Advertisement

Russian Journal of Genetics

, Volume 52, Issue 4, pp 343–361 | Cite as

Genetic control of circadian rhythms and aging

  • I. A. SolovyovEmail author
  • E. V. Dobrovol’skaya
  • A. A. Moskalev
Reviews and Theoretical Articles

Abstract

The review establishes a link between a group of genes which are conserved in evolution and form a molecular oscillator responsible for generation of circadian rhythms and genetic determinants of aging including associated pathways of intracellular signaling. An analysis of mechanisms of development of agedependent pathologies is conducted from the viewpoint of circadian genetics. Systematic data of circadian gene expression studies in animals demonstrating different rates of aging from accelerated to negligible are presented.

Keywords

aging circadian rhythms transcriptome age-related pathologies 

Preview

Unable to display preview. Download preview PDF.

Unable to display preview. Download preview PDF.

References

  1. 1.
    Halberg, F., Cornélissen, G., Katinas, G., et al., Transdisciplinary unifying implications of circadian findings in the 1950s, J. Circadian Rhythms, 2003, vol. 1, no. 1, p. 2.PubMedPubMedCentralCrossRefGoogle Scholar
  2. 2.
    Aguilar-Arnal, L. and Sassone-Corsi, P., The circadian epigenome: how metabolism talks to chromatin remodeling, Curr. Opin. Cell Biol., 2013, vol. 25, no. 2, pp. 170–176.PubMedPubMedCentralCrossRefGoogle Scholar
  3. 3.
    Zhang, R., Lahens, N.F., Ballance, H.I., et al., A circadian gene expression atlas in mammals: implications for biology and medicine, Proc. Natl. Acad. Sci. U.S.A., 2014, vol. 111, no. 45, pp. 16219–16224.PubMedPubMedCentralCrossRefGoogle Scholar
  4. 4.
    Laplante, M. and Sabatini, D.M., mTOR signaling in growth control and disease, Cell, 2012, vol. 149, no. 2, pp. 274–293.PubMedPubMedCentralCrossRefGoogle Scholar
  5. 5.
    Huang, H. and Tindall, D.J., Dynamic FoxO transcription factors, J. Cell Sci., 2007, vol. 120, no. 15, pp. 2479–2487.PubMedCrossRefGoogle Scholar
  6. 6.
    Zheng, X., Yang, Z., Yue, Z., et al., FOXO and insulin signaling regulate sensitivity of the circadian clock to oxidative stress, Proc. Natl. Acad. Sci. U.S.A., 2007, vol. 104, no. 40, pp. 15899–15904.PubMedPubMedCentralCrossRefGoogle Scholar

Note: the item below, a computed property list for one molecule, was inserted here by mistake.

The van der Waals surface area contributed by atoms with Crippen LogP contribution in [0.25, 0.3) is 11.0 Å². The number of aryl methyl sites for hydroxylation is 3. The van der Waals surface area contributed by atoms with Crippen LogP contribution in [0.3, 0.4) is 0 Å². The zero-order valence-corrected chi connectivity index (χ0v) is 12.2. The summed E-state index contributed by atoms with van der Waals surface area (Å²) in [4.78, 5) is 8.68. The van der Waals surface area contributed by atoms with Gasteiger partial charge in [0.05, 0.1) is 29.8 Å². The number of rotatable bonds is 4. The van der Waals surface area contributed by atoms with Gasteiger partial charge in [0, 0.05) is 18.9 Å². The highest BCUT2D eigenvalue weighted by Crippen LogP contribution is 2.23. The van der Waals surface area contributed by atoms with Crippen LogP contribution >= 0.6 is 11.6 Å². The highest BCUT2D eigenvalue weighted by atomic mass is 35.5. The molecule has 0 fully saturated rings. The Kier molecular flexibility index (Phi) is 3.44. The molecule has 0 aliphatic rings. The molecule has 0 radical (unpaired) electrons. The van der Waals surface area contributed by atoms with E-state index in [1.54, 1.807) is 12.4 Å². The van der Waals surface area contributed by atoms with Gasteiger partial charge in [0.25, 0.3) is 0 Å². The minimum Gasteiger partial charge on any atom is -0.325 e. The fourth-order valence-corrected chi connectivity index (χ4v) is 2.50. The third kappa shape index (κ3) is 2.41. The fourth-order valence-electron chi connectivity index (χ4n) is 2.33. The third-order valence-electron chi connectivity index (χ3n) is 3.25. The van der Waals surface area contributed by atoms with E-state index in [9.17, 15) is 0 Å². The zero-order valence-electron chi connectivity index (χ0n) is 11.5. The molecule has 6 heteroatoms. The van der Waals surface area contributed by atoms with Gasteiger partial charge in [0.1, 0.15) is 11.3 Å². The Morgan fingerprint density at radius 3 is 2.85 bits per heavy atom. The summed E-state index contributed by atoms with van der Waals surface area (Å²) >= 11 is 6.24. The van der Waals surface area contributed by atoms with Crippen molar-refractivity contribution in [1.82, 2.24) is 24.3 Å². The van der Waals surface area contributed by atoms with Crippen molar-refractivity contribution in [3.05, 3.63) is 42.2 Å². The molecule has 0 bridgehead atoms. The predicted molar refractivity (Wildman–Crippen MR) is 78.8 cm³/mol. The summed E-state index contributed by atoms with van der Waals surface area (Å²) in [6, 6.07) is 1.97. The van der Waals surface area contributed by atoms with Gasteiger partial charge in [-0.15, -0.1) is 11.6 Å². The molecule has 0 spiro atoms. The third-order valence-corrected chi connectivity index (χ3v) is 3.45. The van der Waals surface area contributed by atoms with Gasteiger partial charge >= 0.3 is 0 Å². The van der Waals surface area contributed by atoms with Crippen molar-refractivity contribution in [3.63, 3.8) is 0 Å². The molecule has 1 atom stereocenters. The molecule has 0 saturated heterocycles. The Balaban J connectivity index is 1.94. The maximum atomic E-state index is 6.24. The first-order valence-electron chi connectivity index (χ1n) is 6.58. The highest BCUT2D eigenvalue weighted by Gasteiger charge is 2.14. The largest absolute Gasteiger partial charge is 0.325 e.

7. 7.
    Spengler, M.L., Kuropatwinski, K.K., Comas, M., et al., Core circadian protein CLOCK is a positive regulator of NF-B-mediated transcription, Proc. Natl. Acad. Sci. U.S.A., 2012, vol. 109, no. 37, pp. E2457–E2465.PubMedPubMedCentralCrossRefGoogle Scholar
  8. 8.
    Eckel-Mahan, K. and Sassone-Corsi, P., Metabolism and the circadian clock converge, Physiol. Rev., 2013, vol. 93, no. 1, pp. 107–135.PubMedPubMedCentralCrossRefGoogle Scholar
  9. 9.
    Duncan, M.J., Smith, J.T., Franklin, K.M., et al., Effects of aging and genotype on circadian rhythms, sleep, and clock gene expression in APPxPS1 knockin mice, a model for Alzheimer’s disease, Exp. Neurol., 2012, vol. 236, no. 2, pp. 249–258.Google Scholar
  10. 10.
    Johnson, P.H., Golden, S.S., Ishiura, M., and Kondo, T., Circadian clocks in prokaryotes, Mol. Microbiol., 1996, vol. 21, no. 1, pp. 5–11.PubMedCrossRefGoogle Scholar
  11. 11.
    Loudon, A.S.I., Circadian biology: a 2.5 billion year old clock, Curr. Biol., 2012, vol. 22, no. 14, pp. R570–R571.PubMedCrossRefGoogle Scholar
  12. 12.
    Haldenby, S., White, M.F., and Allers, T., RecA family proteins in archaea: RadA and its cousins, Biochem. Soc. Trans., 2009, vol. 37, no. 1, p. 102.PubMedCrossRefGoogle Scholar
  13. 13.
    Hut, R.A. and Beersma, D.G.M., Evolution of timekeeping mechanisms: early emergence and adaptation to photoperiod, Philos. Trans., B, 2011, vol. 366, no. 1574, pp. 2141–2154.CrossRefGoogle Scholar
  14. 14.
    Kondo, T., Tsinoremas, N.F., Golden, S.S., et al., Circadian clock mutants of cyanobacteria, Science, 1994, vol. 266, no. 5188, pp. 1233–1236.PubMedCrossRefGoogle Scholar
  15. 15.
    Ishiura, M., Kutsuna, S., Aoki, S., et al., Expression of a gene cluster kaiABC as a circadian feedback process in cyanobacteria, Science, 1998, vol. 281, no. 5382, pp. 1519–1523.PubMedCrossRefGoogle Scholar
  16. 16.
    Iwasaki, H., Taniguchi, Y., Ishiura, M., et al., Physical interactions among circadian clock proteins KaiA, KaiB and KaiC in cyanobacteria, EMBO J., 1999, vol. 18, no. 5, pp. 1137–1145.PubMedCrossRefGoogle Scholar
  17. 17.
    Mori, T., Williams, D.R., Byrne, M.O., et al., Elucidating the ticking of an in vitro circadian clockwork, PLoS Biol., 2007, vol. 5, no. 4. e93PubMedPubMedCentralCrossRefGoogle Scholar
  18. 18.
    Nishiwaki, T., Iwasaki, H., Ishiura, M., et al., Binding and autophosphorylation of the clock protein KaiC as a circadian timing process of cyanobacteria, Proc. Natl. Acad. Sci. U.S.A., 2000, vol. 97, no. 1, pp. 495–499.PubMedPubMedCentralCrossRefGoogle Scholar
  19. 19.
    Xu, Y., Mori, T., and Johnson, P.H., Cyanobacterial circadian clockwork: roles of KaiA, KaiB and the kaiBC promoter in regulating KaiC, EMBO J., 2003, vol. 22, no. 9, pp. 2117–2126.PubMedPubMedCentralCrossRefGoogle Scholar
  20. 20.
    Iwasaki, H., Nishiwaki, T., Kitayama, Y., et al., KaiAstimulated KaiC phosphorylation in circadian timing loops in cyanobacteria, Proc. Natl. Acad. Sci. U.S.A., 2002, vol. 99, no. 24, pp. 15788–15793.PubMedPubMedCentralCrossRefGoogle Scholar
  21. 21.
    Williams, S.B., Vakonakis, I., Golden, S.S., et al., Structure and function from the circadian clock protein KaiA of Synechococcus elongatus: a potential clock input mechanism, Proc. Natl. Acad. Sci. U.S.A., 2002, vol. 99, no. 24, pp. 15357–15362.PubMedPubMedCentralCrossRefGoogle Scholar